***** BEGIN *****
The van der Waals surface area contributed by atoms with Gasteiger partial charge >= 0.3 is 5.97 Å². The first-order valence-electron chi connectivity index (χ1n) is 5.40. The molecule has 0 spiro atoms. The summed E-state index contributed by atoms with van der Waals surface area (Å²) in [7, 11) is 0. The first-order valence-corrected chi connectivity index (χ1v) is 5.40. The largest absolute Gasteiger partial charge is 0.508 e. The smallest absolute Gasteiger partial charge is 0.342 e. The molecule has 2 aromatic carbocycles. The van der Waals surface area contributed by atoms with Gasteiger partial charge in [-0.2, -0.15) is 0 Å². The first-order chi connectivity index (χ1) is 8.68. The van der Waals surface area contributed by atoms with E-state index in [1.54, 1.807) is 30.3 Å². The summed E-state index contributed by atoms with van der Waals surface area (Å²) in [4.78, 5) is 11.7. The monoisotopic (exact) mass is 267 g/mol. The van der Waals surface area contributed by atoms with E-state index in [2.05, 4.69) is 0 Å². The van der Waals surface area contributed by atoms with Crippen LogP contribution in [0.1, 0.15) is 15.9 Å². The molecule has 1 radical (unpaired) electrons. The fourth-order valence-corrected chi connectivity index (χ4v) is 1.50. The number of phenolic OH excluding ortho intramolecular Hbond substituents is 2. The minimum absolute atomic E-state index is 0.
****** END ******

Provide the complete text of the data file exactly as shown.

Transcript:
The van der Waals surface area contributed by atoms with Gasteiger partial charge >= 0.3 is 5.97 Å². The first-order valence-electron chi connectivity index (χ1n) is 5.40. The molecule has 0 spiro atoms. The summed E-state index contributed by atoms with van der Waals surface area (Å²) in [7, 11) is 0. The first-order valence-corrected chi connectivity index (χ1v) is 5.40. The largest absolute Gasteiger partial charge is 0.508 e. The smallest absolute Gasteiger partial charge is 0.342 e. The molecule has 2 aromatic carbocycles. The van der Waals surface area contributed by atoms with Gasteiger partial charge in [-0.2, -0.15) is 0 Å². The first-order chi connectivity index (χ1) is 8.68. The van der Waals surface area contributed by atoms with E-state index in [1.54, 1.807) is 30.3 Å². The summed E-state index contributed by atoms with van der Waals surface area (Å²) in [4.78, 5) is 11.7. The monoisotopic (exact) mass is 267 g/mol. The van der Waals surface area contributed by atoms with E-state index in [2.05, 4.69) is 0 Å². The van der Waals surface area contributed by atoms with Crippen LogP contribution in [0.1, 0.15) is 15.9 Å². The molecule has 1 radical (unpaired) electrons. The fourth-order valence-corrected chi connectivity index (χ4v) is 1.50. The number of phenolic OH excluding ortho intramolecular Hbond substituents is 2. The minimum absolute atomic E-state index is 0.